Signs of Serious Depression—in Yourself or a Friend
Written by Tiffany Dawn | December 7, 2015
We all experience feelings of depression in one form or another. Whether we feel sad for a few days for no apparent reason or have a hard time getting up in the mornings after a breakup, feelings of depression are a normal part of the human experience.
So how do you know if the depression is serious? Here are a few signs:
If the feelings of depression…
- Persist over time. When the depressed feelings don’t go away after a few days or even a couple of weeks, it may be a sign of serious depression. Depression is different from feeling depressed, because depression as an illness is chronic, and tends to last or recur over a longer period of time.
- Take over one’s life. Sometimes we can shake off feelings of sadness, but at other times they seem to color all of life. When feelings of depression begin affecting relationships, and especially when they color a person’s perspective on multiple facets of life, that’s a big warning sign that it’s serious.
- Cause a change in sleep patterns. Exhaustion can be caused by many things, but one possible cause is depression. It can be difficult to find the energy to do things, or even to get out of bed in the morning. A person may begin sleeping much more than usual, or the reverse may happen, in which the person becomes restless and finds it difficult to sleep at all.
- Cause a person to lose interest in things they previously enjoyed. If a person begins withdrawing from activities or friendships they used to enjoy, especially if this withdrawal becomes a trend, that could mean they are seriously struggling.
- Lead to pervasive, hopeless thoughts. Thought patterns can become extremely anxious, fearful and hopeless, and it can feel almost impossible to break the power of these thoughts.
- Cause a person to become irrational. If a person cannot seem to see through the depression and feels like life has lost all meaning, he or she can begin speaking of doing irrational things, or even of ending his or her own life.
If you think you or your friend may be struggling with depression, err on the side of caution. Even if you’re not sure how serious it is, get the input of a trusted adult. See what the adult thinks.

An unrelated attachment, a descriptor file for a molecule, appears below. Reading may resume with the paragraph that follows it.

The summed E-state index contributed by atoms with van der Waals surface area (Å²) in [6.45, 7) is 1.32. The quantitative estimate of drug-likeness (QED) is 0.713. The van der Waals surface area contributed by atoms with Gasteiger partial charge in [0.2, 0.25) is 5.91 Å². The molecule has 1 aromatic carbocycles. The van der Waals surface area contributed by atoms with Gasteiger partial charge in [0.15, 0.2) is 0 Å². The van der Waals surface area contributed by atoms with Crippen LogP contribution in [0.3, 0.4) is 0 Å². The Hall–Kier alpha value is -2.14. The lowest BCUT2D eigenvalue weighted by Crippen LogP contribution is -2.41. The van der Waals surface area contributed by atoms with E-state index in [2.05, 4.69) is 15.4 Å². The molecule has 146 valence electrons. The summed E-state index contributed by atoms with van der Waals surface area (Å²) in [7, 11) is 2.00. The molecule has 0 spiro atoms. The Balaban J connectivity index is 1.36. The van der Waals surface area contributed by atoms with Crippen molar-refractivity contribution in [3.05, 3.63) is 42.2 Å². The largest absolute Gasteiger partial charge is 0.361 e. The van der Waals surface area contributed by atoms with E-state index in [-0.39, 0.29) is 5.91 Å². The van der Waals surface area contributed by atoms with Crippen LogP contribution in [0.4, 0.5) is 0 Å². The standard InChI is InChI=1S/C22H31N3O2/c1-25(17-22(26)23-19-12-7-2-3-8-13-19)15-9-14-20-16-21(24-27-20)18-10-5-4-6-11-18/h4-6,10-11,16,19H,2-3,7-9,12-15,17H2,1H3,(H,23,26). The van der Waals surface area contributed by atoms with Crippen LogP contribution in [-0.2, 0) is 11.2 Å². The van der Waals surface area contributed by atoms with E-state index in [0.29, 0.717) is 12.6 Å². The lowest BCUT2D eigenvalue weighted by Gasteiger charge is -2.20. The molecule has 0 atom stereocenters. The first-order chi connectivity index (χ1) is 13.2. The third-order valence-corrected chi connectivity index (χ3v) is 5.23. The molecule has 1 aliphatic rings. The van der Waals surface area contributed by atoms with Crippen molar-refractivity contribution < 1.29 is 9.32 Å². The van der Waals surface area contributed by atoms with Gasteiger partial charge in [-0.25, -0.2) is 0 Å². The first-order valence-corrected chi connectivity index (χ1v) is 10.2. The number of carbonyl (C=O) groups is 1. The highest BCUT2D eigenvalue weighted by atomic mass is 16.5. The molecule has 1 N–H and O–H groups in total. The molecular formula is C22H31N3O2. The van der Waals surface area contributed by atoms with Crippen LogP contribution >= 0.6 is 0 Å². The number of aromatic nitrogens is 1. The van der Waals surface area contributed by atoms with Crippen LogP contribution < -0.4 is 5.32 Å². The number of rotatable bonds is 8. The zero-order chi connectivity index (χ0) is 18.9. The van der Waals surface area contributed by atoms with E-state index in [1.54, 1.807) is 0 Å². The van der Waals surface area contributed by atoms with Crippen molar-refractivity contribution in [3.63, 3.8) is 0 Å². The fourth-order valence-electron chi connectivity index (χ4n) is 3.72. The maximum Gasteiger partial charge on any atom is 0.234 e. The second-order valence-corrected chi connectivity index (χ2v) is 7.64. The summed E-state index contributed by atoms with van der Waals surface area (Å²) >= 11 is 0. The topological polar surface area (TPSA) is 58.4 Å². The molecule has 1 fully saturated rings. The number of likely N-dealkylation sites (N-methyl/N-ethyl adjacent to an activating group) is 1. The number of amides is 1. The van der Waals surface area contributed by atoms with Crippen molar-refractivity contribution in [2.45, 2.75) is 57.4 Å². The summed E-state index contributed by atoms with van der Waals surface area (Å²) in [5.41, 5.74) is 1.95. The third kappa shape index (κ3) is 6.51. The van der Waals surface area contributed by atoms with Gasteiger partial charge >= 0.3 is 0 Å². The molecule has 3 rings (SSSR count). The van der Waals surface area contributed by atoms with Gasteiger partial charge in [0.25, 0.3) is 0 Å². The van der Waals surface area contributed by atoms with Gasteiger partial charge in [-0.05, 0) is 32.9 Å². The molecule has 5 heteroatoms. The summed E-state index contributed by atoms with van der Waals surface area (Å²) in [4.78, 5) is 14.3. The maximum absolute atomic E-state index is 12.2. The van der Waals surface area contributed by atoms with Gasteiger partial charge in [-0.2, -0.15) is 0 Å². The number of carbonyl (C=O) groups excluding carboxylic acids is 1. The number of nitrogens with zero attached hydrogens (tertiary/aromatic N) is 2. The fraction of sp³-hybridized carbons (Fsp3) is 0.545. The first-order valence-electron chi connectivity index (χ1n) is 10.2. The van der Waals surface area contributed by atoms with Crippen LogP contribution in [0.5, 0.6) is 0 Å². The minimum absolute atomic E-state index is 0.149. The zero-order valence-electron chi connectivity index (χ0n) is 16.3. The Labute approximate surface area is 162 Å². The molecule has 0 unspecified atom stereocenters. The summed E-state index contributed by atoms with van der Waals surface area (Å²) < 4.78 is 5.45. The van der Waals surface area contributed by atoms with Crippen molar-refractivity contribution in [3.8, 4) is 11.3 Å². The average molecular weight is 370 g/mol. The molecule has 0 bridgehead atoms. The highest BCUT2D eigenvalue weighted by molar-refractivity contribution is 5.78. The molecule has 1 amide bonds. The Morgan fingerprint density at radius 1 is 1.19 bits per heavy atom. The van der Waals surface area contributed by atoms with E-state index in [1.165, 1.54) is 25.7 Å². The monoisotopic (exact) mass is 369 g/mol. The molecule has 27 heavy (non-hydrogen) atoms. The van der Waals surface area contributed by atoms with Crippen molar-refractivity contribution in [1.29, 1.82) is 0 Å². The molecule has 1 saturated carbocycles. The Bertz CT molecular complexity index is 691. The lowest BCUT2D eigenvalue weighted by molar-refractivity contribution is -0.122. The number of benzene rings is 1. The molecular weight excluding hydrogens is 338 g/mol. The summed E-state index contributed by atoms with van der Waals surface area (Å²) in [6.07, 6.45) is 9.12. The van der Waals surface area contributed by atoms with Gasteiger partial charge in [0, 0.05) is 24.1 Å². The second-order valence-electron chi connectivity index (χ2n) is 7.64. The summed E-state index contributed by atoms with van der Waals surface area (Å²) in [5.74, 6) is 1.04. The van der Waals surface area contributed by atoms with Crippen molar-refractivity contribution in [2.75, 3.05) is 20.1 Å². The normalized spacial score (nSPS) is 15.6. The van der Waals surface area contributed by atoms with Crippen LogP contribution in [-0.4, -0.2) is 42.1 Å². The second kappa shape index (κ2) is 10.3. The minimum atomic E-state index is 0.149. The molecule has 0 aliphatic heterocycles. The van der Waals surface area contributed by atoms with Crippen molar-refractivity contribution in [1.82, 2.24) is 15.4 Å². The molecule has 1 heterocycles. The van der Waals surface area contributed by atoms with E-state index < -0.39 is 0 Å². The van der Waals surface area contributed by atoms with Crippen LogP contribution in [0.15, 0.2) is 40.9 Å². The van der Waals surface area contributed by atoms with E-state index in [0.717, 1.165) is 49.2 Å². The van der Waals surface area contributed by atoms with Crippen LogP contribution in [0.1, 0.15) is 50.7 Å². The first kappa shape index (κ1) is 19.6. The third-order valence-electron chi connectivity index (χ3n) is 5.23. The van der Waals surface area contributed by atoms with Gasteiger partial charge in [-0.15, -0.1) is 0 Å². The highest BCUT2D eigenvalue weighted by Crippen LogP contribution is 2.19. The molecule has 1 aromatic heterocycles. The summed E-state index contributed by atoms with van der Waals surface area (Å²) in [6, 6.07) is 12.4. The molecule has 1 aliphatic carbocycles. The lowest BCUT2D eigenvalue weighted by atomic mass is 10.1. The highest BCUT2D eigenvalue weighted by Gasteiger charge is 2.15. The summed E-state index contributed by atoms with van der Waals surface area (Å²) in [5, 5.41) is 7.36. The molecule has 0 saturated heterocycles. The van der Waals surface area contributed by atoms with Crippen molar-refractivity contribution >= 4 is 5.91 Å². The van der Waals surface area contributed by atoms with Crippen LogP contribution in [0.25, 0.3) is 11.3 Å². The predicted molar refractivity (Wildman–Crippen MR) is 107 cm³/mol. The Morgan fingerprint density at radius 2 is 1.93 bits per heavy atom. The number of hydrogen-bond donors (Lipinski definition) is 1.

Depression routinely requires medical treatment, and if after reading these signs and/or talking with an adult, you think, “Oh man, this depression is serious!” then you should get in touch with a medical professional as soon as possible.
This may sound overwhelming, but the good news is: There is help! You are not alone! And there is hope!
See what God can do…
It is absolutely amazing to see what God can do when we give Him our struggles! He often uses a good support team of friends, adults and medical professionals to help us learn how to walk in His freedom. But look what can come out of deep struggles, like depression:
I waited patiently for the Lord; He turned to me and heard my cry. He lifted me out of the slimy pit, out of the mud and mire; he set my feet on a rock and gave me a firm place to stand. (Psalm 40:1-2)
Doesn’t depression feel like sinking into a muddy pit? But God can give us a firm place to stand: clear thinking and solid truth.
He put a new song in my mouth, a hymn of praise to our God. Many will see and fear and put their trust in the Lord. (Psalm 40:3)
Joy can come out of our depression as we praise Him for how He has worked in our lives. And then God can use the very things we struggled with as a testimony of His love and greatness!
Your story could be the one that leads someone else to put their trust in the Lord. How amazing is that?!
Here are some resources:
- “How Do I Talk About My Depression?” on Project Inspired
- National Suicide Prevention Lifeline
- WebMD “Help Yourself Out of Depression” article
- HelpGuide.org: A trusted nonprofit guide to mental health and well-being
- Groundwire: Chat now with someone who cares
Note: The information expressed in this article is not medical advice, nor it is professional counseling advice. Depression routinely requires medical or professional advice. Don’t hesitate to seek those things out.